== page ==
Roger Daltrey: And I listen back to myself now in that period, 1964, we got some early, early demos, and, by God, I sound like a 50-year-old black man.
Reporter: [interviewer] ... what's your normal routine after a show like this?...
Keith Moon: [archive footage] Leave and get drunk.
Pete Townshend: Gustav Metzger comes in and shows movies of him with one young Yoko Ono, by the way, bursting through paintings with... You know, slashing at it with a sword, and a bunch of what looks like idiotic art students on the streets smashing up an old piano, and then tries to describe his thesis, which was that what we're doing is we're destroying our planet, and what art should do is reflect that destruction.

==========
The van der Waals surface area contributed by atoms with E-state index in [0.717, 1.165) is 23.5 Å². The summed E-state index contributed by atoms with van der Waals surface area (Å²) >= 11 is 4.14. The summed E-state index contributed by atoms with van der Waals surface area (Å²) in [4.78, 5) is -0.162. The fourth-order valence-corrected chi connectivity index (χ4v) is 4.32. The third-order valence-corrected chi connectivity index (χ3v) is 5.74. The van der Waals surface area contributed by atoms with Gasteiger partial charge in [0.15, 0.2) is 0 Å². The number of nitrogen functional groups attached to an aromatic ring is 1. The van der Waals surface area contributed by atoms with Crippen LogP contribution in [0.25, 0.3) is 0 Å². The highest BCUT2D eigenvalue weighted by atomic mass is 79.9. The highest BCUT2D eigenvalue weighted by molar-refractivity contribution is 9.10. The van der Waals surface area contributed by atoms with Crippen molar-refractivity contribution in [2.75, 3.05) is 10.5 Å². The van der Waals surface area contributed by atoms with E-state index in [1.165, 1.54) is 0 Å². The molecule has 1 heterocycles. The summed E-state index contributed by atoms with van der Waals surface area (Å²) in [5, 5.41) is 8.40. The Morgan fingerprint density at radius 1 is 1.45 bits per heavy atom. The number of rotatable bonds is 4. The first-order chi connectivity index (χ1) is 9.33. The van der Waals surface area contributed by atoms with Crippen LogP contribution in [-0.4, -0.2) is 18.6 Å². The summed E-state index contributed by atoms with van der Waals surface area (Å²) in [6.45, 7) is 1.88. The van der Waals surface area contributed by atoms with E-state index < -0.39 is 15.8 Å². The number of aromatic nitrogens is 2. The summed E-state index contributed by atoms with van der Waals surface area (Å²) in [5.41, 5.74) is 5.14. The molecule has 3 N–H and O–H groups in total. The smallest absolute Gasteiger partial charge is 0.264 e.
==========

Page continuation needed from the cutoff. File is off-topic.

Rob Ladd: Typically, if the drummer were to add a second bass drum part, he would continue to lead on the downbeats with his right foot, and then any sort of extra notes would come out of the left. But that's not the way that Keith did it. When he would come to a section that required double bass playing, he would switch to a left-foot lead, which is the most insane thing I think I've ever heard of.
Roger Daltrey: Our ambitions in those days were very, very simple: to be rich and famous. We made no excuses for it. We just got out of havin' are arse hangin' out of our trousers and I don't make any apologies for wanting to be rich and famous. Thank you very much.